None the less, it has been reasonably argued in the Chamber that the way in which the Government have proceeded has given ammunition to people who suspect that some sharp practice is going on. It is perfectly clear that we are concerned with the reality of what we are doing and not with appearance, but a fairly serious argument has been put to me by people who say that, by merely introducing this simple Bill and ignoring all the other issues, we are supporting those other issues or sweeping them away. It might be suggested that we are ignoring the substantive issues that people want to debate, which are going through on the nod and undiscussed.

If that argument exists and the Government will harken to it, there is only one thing that they need to do to correct it: ensure a full and prolonged debate that gives no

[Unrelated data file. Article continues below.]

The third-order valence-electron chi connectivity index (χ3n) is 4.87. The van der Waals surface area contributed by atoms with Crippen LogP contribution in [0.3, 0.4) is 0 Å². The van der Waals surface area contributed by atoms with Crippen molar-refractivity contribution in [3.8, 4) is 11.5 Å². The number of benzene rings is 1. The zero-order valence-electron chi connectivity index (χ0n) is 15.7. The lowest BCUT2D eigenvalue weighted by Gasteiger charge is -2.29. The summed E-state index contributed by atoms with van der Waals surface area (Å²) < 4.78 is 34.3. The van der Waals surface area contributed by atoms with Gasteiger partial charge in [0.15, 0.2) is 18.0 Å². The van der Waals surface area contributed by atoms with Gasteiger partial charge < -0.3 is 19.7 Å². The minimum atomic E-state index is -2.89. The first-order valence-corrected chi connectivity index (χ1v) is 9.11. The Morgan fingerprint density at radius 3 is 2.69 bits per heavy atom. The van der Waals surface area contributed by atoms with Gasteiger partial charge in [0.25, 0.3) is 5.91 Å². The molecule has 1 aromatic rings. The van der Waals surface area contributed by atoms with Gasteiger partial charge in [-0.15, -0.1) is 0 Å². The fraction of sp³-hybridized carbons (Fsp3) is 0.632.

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substance whatever to it. Without that debate, pro-life MPs such as myself are left in a dilemma about which we will have to think hard today. Furthermore, speaking not as a pro-life MP, but a new MP, I am simply amazed that we are dealing in this way with something that is a major issue not only for the House, but for humanity.

3.3 pm

Mr. A. J. Beith (Berwick-upon-Tweed): Some of the most effective speeches in this debate have also been some of the shortest. I pay tribute to my hon. Friend the Member for Southport (Dr. Pugh), who conveyed such important points so briefly, and to the hon. Member for Shrewsbury and Atcham (Mr. Marsden) for their contributions. I pay tribute also to the hon. Member for Birmingham, Selly Oak (Lynne Jones) for drawing our attention to the Lords Select Committee report and to the illogicality of what we are being asked to do today.